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Immortalizing a community

by Alex Hutchins September 25, 2018
Immortalizing a community

NDG jack of all trades wants to create unique public spaces

“I guess I’m technically a jack of all trades,” said Ralph Olynyk, a local Notre-Dame-de-Grâce (NDG) artist, as well as former theatre design and film animation student at Concordia. “Artistically, I dabble in everything,” he said.

I first met Olynyk one morning in August, doodling at the coffee bar in Le Maison Coop Verte on Sherbrooke St. W. We got to talking about artistic expression and muses, then about half an hour later, found ourselves tag-team drawing fusilli pasta on the outside of a bucket. All the while, Olynyk was telling me about one of his latest art projects: carving the faces of dogs into a tree stump in Girouard Park’s off-leash dog zone.

A week ago, I met Olynyk in the off-leash area, next to the stump, to chat more about his project. “Meet my newest customer,” he said, scratching behind the ears of a lovely poodle mix named Annie. Olynyk is looking to immortalize the faces of dogs like Annie who live in NDG on this stump that is approximately 4.9 m in diameter and 2.7 m tall. Why? Simply because he wants to. “I don’t care [to be paid],” he said. “This is not something where I’m in it for the money.”

The stump Olynyk wants to carve is approximately 4.9 m in diameter and 2.7 m tall. Photo by Alex Hutchins.

Olynyk explained that he’s been interested in the idea of carving trees for a while. But in regards to carving stumps found in the city’s public spaces, his inspiration came after the microburst thunderstorm that decimated Girouard Park last August. The brief storm left multiple fallen trees throughout the park, “and now, I’m just noticing stumps everywhere,” Olynyk said with a smile.

However, bringing this project from concept into practice is proving to be more difficult than he initially anticipated, for multiple reasons. “It’s been a very eye-opening experience,” Olynyk said. “Like, how does a citizen actually do things?” He spoke about the struggle of trying to navigate the slew of legal permits and legislative restrictions that stand between him and simply enhancing a public area.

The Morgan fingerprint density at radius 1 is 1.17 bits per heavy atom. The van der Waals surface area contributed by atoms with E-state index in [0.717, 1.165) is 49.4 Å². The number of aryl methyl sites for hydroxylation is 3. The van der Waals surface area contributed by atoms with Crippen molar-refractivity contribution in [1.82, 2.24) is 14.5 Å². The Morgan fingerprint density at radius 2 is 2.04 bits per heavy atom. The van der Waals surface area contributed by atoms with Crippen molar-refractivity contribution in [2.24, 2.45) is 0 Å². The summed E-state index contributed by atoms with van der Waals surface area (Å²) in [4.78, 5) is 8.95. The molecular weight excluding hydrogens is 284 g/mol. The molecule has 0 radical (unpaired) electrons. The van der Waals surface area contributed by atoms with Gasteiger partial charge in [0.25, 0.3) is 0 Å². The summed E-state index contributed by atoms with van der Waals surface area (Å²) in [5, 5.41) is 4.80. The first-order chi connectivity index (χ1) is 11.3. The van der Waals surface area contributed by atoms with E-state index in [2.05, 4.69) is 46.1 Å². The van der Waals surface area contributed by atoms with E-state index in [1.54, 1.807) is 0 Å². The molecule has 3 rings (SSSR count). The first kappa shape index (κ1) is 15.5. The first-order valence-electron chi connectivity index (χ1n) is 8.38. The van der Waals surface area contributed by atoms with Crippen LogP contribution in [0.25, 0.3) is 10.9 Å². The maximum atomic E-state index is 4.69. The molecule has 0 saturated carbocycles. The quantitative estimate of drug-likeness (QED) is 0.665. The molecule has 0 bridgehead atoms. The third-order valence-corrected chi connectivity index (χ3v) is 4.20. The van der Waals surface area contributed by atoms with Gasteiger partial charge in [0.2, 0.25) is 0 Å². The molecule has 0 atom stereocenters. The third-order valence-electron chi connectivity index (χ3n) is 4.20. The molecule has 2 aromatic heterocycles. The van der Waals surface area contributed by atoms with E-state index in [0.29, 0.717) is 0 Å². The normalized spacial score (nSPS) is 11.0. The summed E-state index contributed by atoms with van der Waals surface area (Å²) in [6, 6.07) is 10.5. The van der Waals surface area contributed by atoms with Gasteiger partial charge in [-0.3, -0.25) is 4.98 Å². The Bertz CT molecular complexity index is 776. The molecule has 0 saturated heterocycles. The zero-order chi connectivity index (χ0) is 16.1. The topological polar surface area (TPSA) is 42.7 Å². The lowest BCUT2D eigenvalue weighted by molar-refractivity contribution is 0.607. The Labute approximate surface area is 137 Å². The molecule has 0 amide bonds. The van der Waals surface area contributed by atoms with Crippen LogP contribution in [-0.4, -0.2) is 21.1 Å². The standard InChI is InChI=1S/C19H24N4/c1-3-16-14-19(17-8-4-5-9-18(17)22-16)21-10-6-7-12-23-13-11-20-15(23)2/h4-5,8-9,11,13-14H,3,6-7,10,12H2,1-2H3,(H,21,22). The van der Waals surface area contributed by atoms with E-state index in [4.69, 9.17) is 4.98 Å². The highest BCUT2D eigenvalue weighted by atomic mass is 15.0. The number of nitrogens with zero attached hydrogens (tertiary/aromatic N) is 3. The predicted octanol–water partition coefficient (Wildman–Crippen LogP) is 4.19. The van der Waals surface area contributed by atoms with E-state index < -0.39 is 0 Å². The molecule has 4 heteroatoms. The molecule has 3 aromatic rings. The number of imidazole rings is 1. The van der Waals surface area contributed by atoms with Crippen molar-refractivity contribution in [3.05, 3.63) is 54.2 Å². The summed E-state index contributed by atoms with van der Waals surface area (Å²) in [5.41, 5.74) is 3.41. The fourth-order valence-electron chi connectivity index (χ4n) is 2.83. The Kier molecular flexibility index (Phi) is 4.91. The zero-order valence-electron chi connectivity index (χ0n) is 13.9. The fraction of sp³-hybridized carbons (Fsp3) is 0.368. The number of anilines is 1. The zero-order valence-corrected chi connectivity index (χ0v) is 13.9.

Thankfully, Olynyk is in the process of trying to arrange getting the necessary permits with help from affiliates on the board of NDG Arts Week. “The idea would be me fitting under the umbrella of [NDG] Arts Week,” he said. Olynyk also explained that, because he was already planning to begin carving the stump in the spring, “[his] goal would be to have it unveiled in its finality during [that] week.”

On top of navigating legal parameters, the logistical side of carving the dogs’ faces into this particular stump isn’t as simple as it may seem. Olynyk described a rather complicated process that involved pulling off the bark and scanning the stump, creating multiple 3D designs on his computer, followed by some trial and error experiments with 3D printing. All of this is merely preparation for the actual carving of the dog faces come springtime, which will pose its own set of challenges.

“My idea [is] to have it like a spiral,” he said. Olynyk has multiple carving plans that he hopes to create silicone castings of which, he explained, will be used for referencing the dog’s faces when shaping the stump. Last winter, Olynyk made a Facebook group that now has 22 members who have submitted photos of their dogs to be included in the project. But realistically, Olynyk has to wait until he can actually start carving to see what the grain of the stump will allow him to do. “I may follow [the grain] and go, ‘oh there’s a chihuahua here, and there’s a pug here,’” he explained.

Last winter, Olynyk made a Facebook group that now has 22 members who have submitted photos of their dogs to be included in the project. Photo by Alex Hutchins.

The unique idea of carving familiar dog faces has begun to spread from one canine owner to another in NDG. “I was looking for a chisel at the Réno-Dépôt in [NDG], and it was hilarious because I was talking to the worker, and he [was showing] me all the different kinds of chisels,” said Olynyk. “And I started to explain what I needed it for—and it’s carving this tree stump. And [the worker] goes, ‘so you’re the guy!’”

Olynyk said that when he receives comments like that, it does two things for him: it calms him—sort of reassures him that he’s on the right track—and it motivates him. “It gives me that extra, ‘being stoked’ feeling,” he said. Even though Olynyk is still navigating how to get the right permits and figuring out what safety precautions are necessary, he remains optimistic. “Yes, this is a big project,” said Olynyk. “But for some reason, I feel comfortably committed to it.”

Feature image by Alex Hutchins

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